Whispering Dark #1
Written by Christofer Emgård
Art by Tomas Aira
Lettering by Mauro Mantella
Published by Dark Horse Comics
Review by Joey Edsall
‘Rama Rating: 6 out of 10
Above all, The Whispering Dark #1 is not the comic book readers will likely expect it to be. Press material for the Dark Horse release from writer Christofer Emgård and artist Tomas Aira compares the four-issue limited series to H.P. Lovecraft’s classic At The Mountains of Madness and Francis Ford Coppola’s decade-defining Apocalypse Now. Most fans will latch onto the former, especially given the ominous and gorgeous cover art. It’s surprising, then, that barring a handful of panels, it leans much more heavily into its war story influences. Emgård’s undeniable skill at building suspense blends well with Aira’s solid artwork, and it elevates a comic book that may be otherwise overlooked into something which promises a more interesting story on the horizon.
One of the comic book’s best moves comes in its opening moments, where main character Hannah is talking to her father in a small, rural church. They are discussing the morality, or lack thereof, involved in her choosing to join the military. The scene is subtle, as we’re never totally sure where Hannah is being sent to. All we know is that it’s post-Iraq. It being mentioned in dialogue along with a reference to Vietnam gives the set up that this isn’t a popular war. The juxtaposition of a story that will ultimately conclude in otherworldly horror with religious imagery is interesting, and a move that the advertised inspirations never really run with. The opening is mirrored in the closing moments of the comic, where the same scene is revisited with more sinister, hallucinatory elements, a scene in which Aira shines.
Immediately following the opening, we are thrust into the brunt of the story. Hannah has crashed with several fellow soldiers. Her commanding officer has died, and now she is in charge. The group takes amphetamines to make sure they stay awake and alert. In a desperate bid for supplies, they ambush three unsuspected enemies, slaughtering them for a very slim portion of rations. During the ambush, Hannah sees an enormous and grotesque demon tear the flesh from one of the enemies before vanishing in the blink of an eye. While the scene has a lot of action and a variety of emotions, it’s a little difficult to follow. It isn’t clear if the monster is one of her fellow soldiers transformed, a completely separate entity, or if she’s dissociating and watching herself as a monster. As a point of release for the suspense of the issue, this is frustrating and hurts what would be an otherwise powerful moment.
Artistically, Tomas Aira winds up elevating the comic in the quieter moments. The comic very obviously builds to the scene where Hannah either hallucinates or sees the monster, but it's interesting that the monster panel is rather uninteresting, especially when compared to the scene where Hannah realizes that she is the commanding officer. It’s very clear throughout the issue that Aira’s skill lies in conveying emotion through facial expressions and body positioning. Aira’s coloring lacks a defined palette for most of the issue, but by the back half leans heavily into shades of violet and indigo in a way that not only indicates that it is dark outside, but gives it an almost mystical setting. The forest around the soldiers takes on a life of its own when Aira reveals the twisting branches amid purple-tinted terrain.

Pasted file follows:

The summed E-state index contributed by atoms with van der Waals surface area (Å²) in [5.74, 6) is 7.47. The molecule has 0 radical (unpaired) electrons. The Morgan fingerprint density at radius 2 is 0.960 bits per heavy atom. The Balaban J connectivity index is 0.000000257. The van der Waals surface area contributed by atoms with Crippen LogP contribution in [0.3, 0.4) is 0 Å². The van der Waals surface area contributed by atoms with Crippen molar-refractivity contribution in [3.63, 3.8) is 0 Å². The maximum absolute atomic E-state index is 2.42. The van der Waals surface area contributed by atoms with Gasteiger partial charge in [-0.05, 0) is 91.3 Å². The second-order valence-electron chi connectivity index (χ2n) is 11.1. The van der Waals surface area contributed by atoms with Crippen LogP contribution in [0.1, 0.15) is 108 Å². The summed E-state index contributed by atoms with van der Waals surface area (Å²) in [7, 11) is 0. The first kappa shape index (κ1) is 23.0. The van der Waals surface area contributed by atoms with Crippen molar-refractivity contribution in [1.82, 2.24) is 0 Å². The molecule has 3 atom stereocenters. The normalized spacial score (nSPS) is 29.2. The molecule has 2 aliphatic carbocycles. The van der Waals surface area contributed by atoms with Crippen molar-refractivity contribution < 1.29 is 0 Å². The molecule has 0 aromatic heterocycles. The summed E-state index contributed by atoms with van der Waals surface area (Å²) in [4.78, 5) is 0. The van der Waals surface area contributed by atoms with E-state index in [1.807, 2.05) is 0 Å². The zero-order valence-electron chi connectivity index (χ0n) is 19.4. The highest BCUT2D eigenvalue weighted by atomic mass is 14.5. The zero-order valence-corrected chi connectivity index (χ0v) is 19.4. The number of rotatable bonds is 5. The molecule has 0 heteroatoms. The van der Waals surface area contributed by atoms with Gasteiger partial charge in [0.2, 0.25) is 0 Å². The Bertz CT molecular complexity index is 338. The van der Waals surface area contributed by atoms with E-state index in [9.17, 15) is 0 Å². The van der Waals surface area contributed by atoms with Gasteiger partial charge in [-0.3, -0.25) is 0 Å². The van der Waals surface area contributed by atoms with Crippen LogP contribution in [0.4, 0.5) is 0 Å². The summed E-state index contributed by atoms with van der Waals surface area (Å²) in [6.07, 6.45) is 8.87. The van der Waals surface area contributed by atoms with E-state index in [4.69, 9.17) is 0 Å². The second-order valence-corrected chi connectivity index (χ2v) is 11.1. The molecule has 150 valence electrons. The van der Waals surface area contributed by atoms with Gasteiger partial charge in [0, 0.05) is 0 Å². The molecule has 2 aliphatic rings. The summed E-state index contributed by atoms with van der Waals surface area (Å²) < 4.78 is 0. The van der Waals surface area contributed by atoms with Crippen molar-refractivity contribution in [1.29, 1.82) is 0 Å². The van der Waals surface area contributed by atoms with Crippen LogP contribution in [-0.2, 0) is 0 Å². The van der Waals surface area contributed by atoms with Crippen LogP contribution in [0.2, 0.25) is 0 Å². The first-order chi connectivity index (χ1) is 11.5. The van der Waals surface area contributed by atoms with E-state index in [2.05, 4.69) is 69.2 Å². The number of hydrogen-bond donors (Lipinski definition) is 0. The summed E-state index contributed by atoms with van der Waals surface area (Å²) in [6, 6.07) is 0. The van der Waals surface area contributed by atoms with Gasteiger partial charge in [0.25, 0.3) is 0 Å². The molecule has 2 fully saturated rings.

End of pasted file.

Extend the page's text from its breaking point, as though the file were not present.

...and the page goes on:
Unfortunately, Hannah as a character sometimes doesn’t make sense. While her moral crises of killing three enemies in an ambush over a small quantity of rations is an emotional peak in the issue, Emgård overcrowds the moment with backstory about how she had vowed to never harm another living thing after shooting a bird. While dialogue and narration crowd the panels throughout the issue, it’s here that it actually becomes counterproductive to the story being told. Hannah has been portrayed as a somewhat morally conflicted character via the opening moments in the church. Aira’s facial drawings and her interactions with her comrades reveals her to be someone who is ultimately relatable and, in the world of the comic, morally just. Having the character who had been set up like that come to the realization that, in her first moment of command, has been more ruthless than she should have been is a powerful moment, and one which echoes that strong opening scene. Clogging the panels with narration about her vow makes it seem as though there isn’t enough faith in the story or character up to that point, and also makes the character less believable. A character who vowed to never hurt a living thing would probably not join the military, even if the end goal, as the comic suggests, is just to become a pilot. Hannah is a hypocrite, but the story isn’t portraying that as though it is intentional.
What The Whispering Dark #1 lacks in characterization, it makes up for in atmosphere and suspense. While being somewhat slow to start hurts the book and doesn’t give the best first impression, the nature of its four-issue run will probably ensure that readers who already bought in will stay on. There’s enough interesting elements with the opening, closing, and emotional kick in the middle to make up for some of the comic’s less refined elements. Emgård obviously has a story he intends to tell and that involves leaving readers in the dark in his opening chapter, and Aira gives everything that added layer of mystique that really works to the comic’s benefit. There’s a lot of suspense and a lot of promise of interesting things to come. It just would have been nice if the comic didn’t hold its cards so close to its chest.